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Hydromorph's Duel Masters Haven

4.29.04 Trade Bait

Regionals is this weekend for you Magic buffs out there. Iíve gotten next to no heavy playtesting in with Goblin-Bidding, which is what I plan on running. Iím setting my goals fairly low and just hope to break even. Now, the trip, including entrance fee, hotel room, gas money and food is roughly about $90. Also take into account Iím losing roughly a $45 paycheck by going there instead of working for the weekend. So why am I bothering to go at all if I expect to just lose money and do badly?

Well, thereís a few reasons. Before I go any further, I do want to stress that this article is, in fact, about Duel Masters, so just go with the flow. One of the reasons Iím going is because I love the competitive scene. Going to big tournaments, traveling on the road, staying in janky budget motels (or in some cases the passenger seat of a tiny car with two other people while itís raining) and getting a chance to play magic. I love doing all that stuff, itís like a vacation for me.

There are also a few other thrills I just get out of big tournaments. There are usually tons of vendors there, carrying every magic knickknack you could possibly ask for. Since the store I usually shop at doesnít carry high quality sleeves, I usually snag a few while Iím there too. I like getting food at places Iíve never been before, and even stopping at rest stops Iíll probably never see in my life again.

But one of the major reasons I like to go, thatís actually advantageous to me, is trading. Iíve been busy nitpicking through my trade stuff, setting up a good binder for the trip, and thatís actually how I came up with the idea for this article.

Now, I have all the cards I need for my deck. I had those pocketed long in advance. Iím not going up with the intention of picking up the last cards I need, either by trading or being price-gouged by the vendors that sell there. I would like to find random people, mostly before the event, and trade with them for decent stuff I might use in the future. Trading at big events can really help you out if you know what youíre doing. And thereís a few reasons why. Hopefully, if big name events roll out for Duel Masters soon, youíll be able to use them to your advantage.

Reason #1: Last-Minute Decking

This is what I just went on talking about. When you go up to a big event, make sure you pick up all the cards you need for your deck. Even cards you were thinking of running, but probably wonít, you should have on reserve. Every time I go up with someone for Magic, theyíll decide on their deck, and say that theyíre sticking to it. Then they watch an exhibition match of sorts between two randoms, see some random tech card being played, and then rush out to buy a playset.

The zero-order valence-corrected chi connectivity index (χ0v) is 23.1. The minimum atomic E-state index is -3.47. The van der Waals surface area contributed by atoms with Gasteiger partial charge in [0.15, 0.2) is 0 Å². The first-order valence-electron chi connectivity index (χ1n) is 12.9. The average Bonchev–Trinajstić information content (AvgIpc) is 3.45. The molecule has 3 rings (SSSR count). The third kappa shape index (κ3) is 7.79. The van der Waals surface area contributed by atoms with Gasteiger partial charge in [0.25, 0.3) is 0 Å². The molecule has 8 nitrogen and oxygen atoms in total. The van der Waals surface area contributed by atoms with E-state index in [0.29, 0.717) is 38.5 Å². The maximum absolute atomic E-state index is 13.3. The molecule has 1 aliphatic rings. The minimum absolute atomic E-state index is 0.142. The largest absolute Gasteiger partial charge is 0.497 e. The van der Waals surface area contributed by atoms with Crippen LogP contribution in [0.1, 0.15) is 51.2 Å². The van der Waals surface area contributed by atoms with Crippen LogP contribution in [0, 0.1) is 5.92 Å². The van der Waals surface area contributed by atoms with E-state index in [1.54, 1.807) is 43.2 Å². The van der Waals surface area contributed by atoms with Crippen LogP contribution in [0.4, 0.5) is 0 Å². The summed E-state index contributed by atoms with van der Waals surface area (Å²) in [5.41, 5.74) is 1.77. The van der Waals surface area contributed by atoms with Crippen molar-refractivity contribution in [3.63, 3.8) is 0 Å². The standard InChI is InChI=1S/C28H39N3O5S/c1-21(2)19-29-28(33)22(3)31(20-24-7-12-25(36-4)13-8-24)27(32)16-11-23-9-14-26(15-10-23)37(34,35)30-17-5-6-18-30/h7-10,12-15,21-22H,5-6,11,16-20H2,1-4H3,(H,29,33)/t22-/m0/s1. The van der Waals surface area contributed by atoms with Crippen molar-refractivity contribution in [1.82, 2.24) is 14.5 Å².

To cure yourself from this, print out a decklist and write out your deck, in ink, prior to the event. That is the deck youíre using. That is the deck youíve tested with and that you trust will help you win this tournament over anything else. This can help you out when it comes to preserving your money at big events and getting ripped off when it comes to acquiring that last Natural Snare.

This is why I said I love trading before a tournament. One good example is at Grand Prix Pittsburgh of last year, someone came up to me needing a few copies of a Magic card called Goblin Goon. I had 3 in my binder with no intention of using them in the near future, and got a smoking deal for them. I wonít bore you with the specifics of the trade, but you can get overly advantageous deals with people who need cards like that. Iím not saying totally rip them off, but the truth of the matter is, you have cards they want, and they would rather trade for them then buy them, push your cardís value. This brings me to my next point.

Reason #2: Everythingís Got a Different Value

Even if the person youíre trading with doesnít need these cards desperately for their deck, you still might be able to get a good deal. Big events will draw in people from different areas of the map. Where they play, cards may have more value than they do where you play, and vice versa. King Depthcon may have a $15 price-tag where you play, but could be acquired on the cheap in some other place. Keep in mind when trading that these people view cards differently.

Trades like this are ones I like to make most often, because most times both players are happy with their dealings and have little regrets. Value doesnít always come in sheer price value though, there can be other typesÖ

Reason #3: Cliques